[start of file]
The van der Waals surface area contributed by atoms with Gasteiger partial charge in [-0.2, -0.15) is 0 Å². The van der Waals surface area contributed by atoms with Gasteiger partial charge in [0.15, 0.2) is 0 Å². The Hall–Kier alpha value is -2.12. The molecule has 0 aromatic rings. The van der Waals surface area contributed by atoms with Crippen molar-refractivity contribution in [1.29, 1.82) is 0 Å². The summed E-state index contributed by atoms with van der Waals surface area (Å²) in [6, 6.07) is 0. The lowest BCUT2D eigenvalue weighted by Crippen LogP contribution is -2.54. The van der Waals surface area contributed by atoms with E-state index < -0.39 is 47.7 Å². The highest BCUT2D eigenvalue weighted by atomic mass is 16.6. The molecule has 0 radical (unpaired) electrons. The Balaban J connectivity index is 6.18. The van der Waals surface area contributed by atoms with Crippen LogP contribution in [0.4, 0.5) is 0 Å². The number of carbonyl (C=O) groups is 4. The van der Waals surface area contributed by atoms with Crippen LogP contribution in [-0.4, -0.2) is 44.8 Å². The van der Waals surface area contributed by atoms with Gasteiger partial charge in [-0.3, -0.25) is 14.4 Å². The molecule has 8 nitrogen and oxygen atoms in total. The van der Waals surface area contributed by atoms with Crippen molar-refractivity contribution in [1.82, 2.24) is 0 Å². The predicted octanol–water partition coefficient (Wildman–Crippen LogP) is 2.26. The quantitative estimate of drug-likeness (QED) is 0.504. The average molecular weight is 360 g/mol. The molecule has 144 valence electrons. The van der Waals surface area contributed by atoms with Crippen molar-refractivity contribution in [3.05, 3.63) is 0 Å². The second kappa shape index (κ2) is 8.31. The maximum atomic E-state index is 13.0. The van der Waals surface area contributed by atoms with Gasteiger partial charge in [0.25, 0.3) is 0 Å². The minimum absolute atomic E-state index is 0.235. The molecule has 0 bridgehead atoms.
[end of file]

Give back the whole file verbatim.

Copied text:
The van der Waals surface area contributed by atoms with Gasteiger partial charge in [-0.2, -0.15) is 0 Å². The van der Waals surface area contributed by atoms with Gasteiger partial charge in [0.15, 0.2) is 0 Å². The Hall–Kier alpha value is -2.12. The molecule has 0 aromatic rings. The van der Waals surface area contributed by atoms with Crippen molar-refractivity contribution in [1.29, 1.82) is 0 Å². The summed E-state index contributed by atoms with van der Waals surface area (Å²) in [6, 6.07) is 0. The lowest BCUT2D eigenvalue weighted by Crippen LogP contribution is -2.54. The van der Waals surface area contributed by atoms with E-state index < -0.39 is 47.7 Å². The highest BCUT2D eigenvalue weighted by atomic mass is 16.6. The molecule has 0 radical (unpaired) electrons. The Balaban J connectivity index is 6.18. The van der Waals surface area contributed by atoms with Crippen LogP contribution in [0.4, 0.5) is 0 Å². The number of carbonyl (C=O) groups is 4. The van der Waals surface area contributed by atoms with Crippen LogP contribution in [-0.4, -0.2) is 44.8 Å². The van der Waals surface area contributed by atoms with Gasteiger partial charge in [-0.3, -0.25) is 14.4 Å². The molecule has 8 nitrogen and oxygen atoms in total. The van der Waals surface area contributed by atoms with Crippen molar-refractivity contribution in [1.82, 2.24) is 0 Å². The predicted octanol–water partition coefficient (Wildman–Crippen LogP) is 2.26. The quantitative estimate of drug-likeness (QED) is 0.504. The average molecular weight is 360 g/mol. The molecule has 144 valence electrons. The van der Waals surface area contributed by atoms with Crippen molar-refractivity contribution in [3.05, 3.63) is 0 Å². The second kappa shape index (κ2) is 8.31. The maximum atomic E-state index is 13.0. The van der Waals surface area contributed by atoms with Gasteiger partial charge in [0.25, 0.3) is 0 Å². The minimum absolute atomic E-state index is 0.235. The molecule has 0 bridgehead atoms.